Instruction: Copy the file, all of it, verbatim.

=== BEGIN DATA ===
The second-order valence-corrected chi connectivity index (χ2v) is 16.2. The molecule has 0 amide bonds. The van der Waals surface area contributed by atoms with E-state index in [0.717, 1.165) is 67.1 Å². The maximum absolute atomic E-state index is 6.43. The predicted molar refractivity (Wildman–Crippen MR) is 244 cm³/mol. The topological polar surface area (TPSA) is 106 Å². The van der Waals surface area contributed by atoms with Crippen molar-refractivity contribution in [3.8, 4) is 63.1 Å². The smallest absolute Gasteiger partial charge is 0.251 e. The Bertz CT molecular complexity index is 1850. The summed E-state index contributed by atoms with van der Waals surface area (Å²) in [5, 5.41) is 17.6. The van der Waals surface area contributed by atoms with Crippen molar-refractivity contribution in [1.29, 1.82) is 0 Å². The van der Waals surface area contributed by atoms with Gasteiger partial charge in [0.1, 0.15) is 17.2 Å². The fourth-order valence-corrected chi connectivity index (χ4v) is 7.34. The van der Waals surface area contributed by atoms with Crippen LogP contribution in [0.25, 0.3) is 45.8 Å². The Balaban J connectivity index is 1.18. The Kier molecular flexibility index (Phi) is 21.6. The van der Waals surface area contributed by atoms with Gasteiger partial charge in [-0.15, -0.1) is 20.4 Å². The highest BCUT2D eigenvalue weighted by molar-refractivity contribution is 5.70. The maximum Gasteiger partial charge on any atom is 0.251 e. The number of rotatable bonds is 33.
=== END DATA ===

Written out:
The second-order valence-corrected chi connectivity index (χ2v) is 16.2. The molecule has 0 amide bonds. The van der Waals surface area contributed by atoms with E-state index in [0.717, 1.165) is 67.1 Å². The maximum absolute atomic E-state index is 6.43. The predicted molar refractivity (Wildman–Crippen MR) is 244 cm³/mol. The topological polar surface area (TPSA) is 106 Å². The van der Waals surface area contributed by atoms with Crippen molar-refractivity contribution in [3.8, 4) is 63.1 Å². The smallest absolute Gasteiger partial charge is 0.251 e. The Bertz CT molecular complexity index is 1850. The summed E-state index contributed by atoms with van der Waals surface area (Å²) in [5, 5.41) is 17.6. The van der Waals surface area contributed by atoms with Crippen molar-refractivity contribution in [1.29, 1.82) is 0 Å². The van der Waals surface area contributed by atoms with Gasteiger partial charge in [0.1, 0.15) is 17.2 Å². The fourth-order valence-corrected chi connectivity index (χ4v) is 7.34. The van der Waals surface area contributed by atoms with Crippen LogP contribution in [0.25, 0.3) is 45.8 Å². The Balaban J connectivity index is 1.18. The Kier molecular flexibility index (Phi) is 21.6. The van der Waals surface area contributed by atoms with Gasteiger partial charge in [-0.15, -0.1) is 20.4 Å². The highest BCUT2D eigenvalue weighted by molar-refractivity contribution is 5.70. The maximum Gasteiger partial charge on any atom is 0.251 e. The number of rotatable bonds is 33.